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5 proven strategies to help calm anxious or angry children
Posted on April 17, 2024

We’ve encountered numerous situations where children experience feelings of anxiety or anger. These emotions are natural responses to various stressors in their lives, but as adults, it’s our responsibility to provide them with tools to manage these feelings effectively. Here are five proven strategies to help calm anxious or angry children:

Deep Breathing Exercises: Teach children the power of deep breathing to calm their minds and bodies. Encourage them to take slow, deep breaths, inhaling deeply through their nose and exhaling slowly through their mouth. This simple technique helps to regulate their heart rate and promotes relaxation.

Mindfulness Activities: Introduce mindfulness activities tailored to children’s age and interests. This could include guided imagery, where they imagine a peaceful place, or mindful coloring, focusing on the sensation of the colors on paper. These activities help children to stay present and reduce racing thoughts that contribute to anxiety or anger.

Validation and Empathy: Listen to children without judgment and validate their feelings. Let them know that it’s okay to feel anxious or angry and that you understand what they’re going through. Show empathy by acknowledging their emotions and offering support. This helps children feel heard and understood, which can alleviate their distress.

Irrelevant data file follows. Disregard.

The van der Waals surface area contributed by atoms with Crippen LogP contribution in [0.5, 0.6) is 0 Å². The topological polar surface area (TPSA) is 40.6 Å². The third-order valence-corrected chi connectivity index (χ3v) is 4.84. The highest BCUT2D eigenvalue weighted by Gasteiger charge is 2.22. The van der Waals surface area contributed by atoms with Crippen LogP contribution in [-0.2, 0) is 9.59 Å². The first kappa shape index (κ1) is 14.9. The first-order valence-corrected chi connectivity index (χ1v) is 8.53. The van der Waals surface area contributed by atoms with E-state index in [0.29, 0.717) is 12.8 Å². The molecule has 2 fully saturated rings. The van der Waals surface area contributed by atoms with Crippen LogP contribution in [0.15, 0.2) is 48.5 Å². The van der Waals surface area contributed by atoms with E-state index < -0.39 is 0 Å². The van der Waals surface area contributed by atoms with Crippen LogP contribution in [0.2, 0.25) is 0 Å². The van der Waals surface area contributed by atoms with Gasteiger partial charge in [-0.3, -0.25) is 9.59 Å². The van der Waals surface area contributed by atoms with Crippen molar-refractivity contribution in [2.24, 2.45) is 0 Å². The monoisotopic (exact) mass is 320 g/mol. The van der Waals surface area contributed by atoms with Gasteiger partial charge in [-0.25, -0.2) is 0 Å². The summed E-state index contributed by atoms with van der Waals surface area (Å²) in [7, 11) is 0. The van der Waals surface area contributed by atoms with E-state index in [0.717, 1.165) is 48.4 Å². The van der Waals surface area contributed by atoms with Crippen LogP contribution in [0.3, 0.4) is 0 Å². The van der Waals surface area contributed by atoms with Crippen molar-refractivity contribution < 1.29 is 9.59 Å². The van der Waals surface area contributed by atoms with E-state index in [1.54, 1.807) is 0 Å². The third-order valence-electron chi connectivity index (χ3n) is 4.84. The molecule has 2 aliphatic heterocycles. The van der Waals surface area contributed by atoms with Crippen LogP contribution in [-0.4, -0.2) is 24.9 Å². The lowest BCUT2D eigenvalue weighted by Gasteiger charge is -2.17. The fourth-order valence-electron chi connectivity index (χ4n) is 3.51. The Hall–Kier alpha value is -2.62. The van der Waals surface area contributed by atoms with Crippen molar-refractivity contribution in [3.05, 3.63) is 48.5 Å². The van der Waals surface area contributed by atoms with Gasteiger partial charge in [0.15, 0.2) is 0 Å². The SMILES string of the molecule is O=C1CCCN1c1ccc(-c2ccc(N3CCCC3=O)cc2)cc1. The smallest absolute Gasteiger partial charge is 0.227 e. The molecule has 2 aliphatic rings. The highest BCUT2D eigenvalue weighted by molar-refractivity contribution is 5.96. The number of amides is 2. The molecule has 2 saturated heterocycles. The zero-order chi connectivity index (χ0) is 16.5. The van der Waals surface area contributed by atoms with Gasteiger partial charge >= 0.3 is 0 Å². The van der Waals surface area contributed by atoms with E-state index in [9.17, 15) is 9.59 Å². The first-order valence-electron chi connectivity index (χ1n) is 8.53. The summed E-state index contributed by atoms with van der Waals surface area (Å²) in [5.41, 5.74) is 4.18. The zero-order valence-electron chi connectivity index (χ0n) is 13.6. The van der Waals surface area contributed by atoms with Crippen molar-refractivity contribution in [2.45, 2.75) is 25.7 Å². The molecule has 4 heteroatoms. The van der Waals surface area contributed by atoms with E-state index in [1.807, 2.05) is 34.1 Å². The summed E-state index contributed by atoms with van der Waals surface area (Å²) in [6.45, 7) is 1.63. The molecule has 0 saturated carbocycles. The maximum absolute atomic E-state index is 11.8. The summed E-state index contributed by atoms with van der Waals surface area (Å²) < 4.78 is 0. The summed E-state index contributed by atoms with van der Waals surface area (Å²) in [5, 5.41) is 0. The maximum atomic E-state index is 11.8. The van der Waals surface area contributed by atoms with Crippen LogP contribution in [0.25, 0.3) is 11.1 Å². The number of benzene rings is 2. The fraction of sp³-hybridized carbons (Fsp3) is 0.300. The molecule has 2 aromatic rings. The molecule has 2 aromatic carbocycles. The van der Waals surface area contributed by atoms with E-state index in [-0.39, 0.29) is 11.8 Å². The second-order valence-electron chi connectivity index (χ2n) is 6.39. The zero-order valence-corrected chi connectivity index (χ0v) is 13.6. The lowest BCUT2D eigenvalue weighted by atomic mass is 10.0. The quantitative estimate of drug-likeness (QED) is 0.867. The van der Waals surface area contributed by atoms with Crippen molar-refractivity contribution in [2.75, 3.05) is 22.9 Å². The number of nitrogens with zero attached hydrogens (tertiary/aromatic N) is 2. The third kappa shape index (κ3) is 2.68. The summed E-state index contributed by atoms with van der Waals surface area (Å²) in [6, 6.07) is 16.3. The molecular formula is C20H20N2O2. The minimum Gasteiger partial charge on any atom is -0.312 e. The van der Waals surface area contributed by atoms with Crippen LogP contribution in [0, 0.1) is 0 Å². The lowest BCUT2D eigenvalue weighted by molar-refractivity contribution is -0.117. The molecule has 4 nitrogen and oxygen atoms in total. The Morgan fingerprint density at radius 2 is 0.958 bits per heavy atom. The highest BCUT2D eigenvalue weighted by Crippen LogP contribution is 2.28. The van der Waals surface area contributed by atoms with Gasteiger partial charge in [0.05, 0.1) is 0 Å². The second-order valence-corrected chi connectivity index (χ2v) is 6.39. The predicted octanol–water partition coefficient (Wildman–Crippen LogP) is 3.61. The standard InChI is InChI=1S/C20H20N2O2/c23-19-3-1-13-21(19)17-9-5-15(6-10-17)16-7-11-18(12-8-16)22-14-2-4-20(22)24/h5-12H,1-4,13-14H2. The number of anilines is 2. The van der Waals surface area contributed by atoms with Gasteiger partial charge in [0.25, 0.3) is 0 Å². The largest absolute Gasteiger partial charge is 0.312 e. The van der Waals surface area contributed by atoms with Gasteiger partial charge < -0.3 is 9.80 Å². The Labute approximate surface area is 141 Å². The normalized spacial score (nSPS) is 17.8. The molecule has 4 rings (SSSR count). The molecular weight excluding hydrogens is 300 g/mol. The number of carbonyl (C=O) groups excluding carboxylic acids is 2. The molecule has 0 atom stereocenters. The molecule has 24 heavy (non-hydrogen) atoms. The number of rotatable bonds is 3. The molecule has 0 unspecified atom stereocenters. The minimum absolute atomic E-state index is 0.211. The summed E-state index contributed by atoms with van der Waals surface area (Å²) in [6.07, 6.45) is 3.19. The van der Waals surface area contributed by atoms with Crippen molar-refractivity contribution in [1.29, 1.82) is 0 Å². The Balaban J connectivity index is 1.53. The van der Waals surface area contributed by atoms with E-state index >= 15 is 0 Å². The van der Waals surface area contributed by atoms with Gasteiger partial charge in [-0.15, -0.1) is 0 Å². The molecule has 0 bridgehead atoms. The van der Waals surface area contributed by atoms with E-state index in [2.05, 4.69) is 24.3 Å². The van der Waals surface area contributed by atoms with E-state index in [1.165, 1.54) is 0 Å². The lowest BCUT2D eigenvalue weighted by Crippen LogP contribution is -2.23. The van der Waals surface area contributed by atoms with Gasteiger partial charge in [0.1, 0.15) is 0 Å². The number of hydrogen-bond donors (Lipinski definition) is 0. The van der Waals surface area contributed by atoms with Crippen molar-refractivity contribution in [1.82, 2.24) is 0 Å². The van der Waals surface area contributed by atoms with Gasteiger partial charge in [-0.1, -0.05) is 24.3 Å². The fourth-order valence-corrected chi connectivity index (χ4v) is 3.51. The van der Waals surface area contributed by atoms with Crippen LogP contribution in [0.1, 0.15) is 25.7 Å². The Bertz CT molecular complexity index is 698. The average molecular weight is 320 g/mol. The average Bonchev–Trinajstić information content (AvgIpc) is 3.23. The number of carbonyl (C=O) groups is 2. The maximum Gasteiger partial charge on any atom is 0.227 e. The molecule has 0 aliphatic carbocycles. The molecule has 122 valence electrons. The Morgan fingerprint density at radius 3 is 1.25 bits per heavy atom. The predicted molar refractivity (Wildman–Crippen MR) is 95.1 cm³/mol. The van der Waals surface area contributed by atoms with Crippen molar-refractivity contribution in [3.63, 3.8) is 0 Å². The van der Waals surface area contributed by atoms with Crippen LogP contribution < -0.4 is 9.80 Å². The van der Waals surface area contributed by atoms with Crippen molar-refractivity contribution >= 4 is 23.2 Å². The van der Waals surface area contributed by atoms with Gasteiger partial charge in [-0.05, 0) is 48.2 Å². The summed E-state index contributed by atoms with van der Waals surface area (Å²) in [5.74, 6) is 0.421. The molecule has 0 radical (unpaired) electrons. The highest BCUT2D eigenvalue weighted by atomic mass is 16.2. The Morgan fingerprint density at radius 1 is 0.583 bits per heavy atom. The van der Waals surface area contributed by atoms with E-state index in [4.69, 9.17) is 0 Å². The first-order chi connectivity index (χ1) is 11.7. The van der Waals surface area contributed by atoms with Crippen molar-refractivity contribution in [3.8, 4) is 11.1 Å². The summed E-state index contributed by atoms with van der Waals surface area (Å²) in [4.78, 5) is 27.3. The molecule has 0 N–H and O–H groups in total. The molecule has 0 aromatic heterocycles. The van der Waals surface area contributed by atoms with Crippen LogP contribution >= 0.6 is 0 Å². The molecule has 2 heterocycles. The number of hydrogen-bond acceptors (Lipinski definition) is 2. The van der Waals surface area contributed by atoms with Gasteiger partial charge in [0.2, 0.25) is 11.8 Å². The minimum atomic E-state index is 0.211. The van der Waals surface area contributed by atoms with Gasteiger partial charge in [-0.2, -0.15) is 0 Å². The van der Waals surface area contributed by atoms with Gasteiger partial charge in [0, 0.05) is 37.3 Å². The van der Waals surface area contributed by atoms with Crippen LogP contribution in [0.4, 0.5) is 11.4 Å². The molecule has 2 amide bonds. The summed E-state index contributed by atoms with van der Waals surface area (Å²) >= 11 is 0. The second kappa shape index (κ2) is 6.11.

Physical Activity: Encourage children to engage in physical activities to release pent-up energy and tension. This could be as simple as going for a walk, jumping on a trampoline, or dancing to their favorite music. Physical activity triggers the release of endorphins, which are natural mood lifters, helping children feel more relaxed and positive.

Establishing Routines and Predictability: Create a structured environment with predictable routines to help children feel safe and secure. Consistent bedtime routines, meal times, and daily schedules provide a sense of stability, reducing anxiety and preventing meltdowns. Ensure that children know what to expect and involve them in planning their routines to empower them and increase their sense of control.

In conclusion, helping anxious or angry children requires patience, understanding, and effective strategies. By implementing these five techniques – deep breathing exercises, mindfulness activities, validation and empathy, physical activity, and establishing routines – you can support children in managing their emotions and building resilience for the future. Remember, each child is unique, so be flexible and adapt these strategies to meet their individual needs. With your guidance and support, children can learn to navigate their emotions and thrive.

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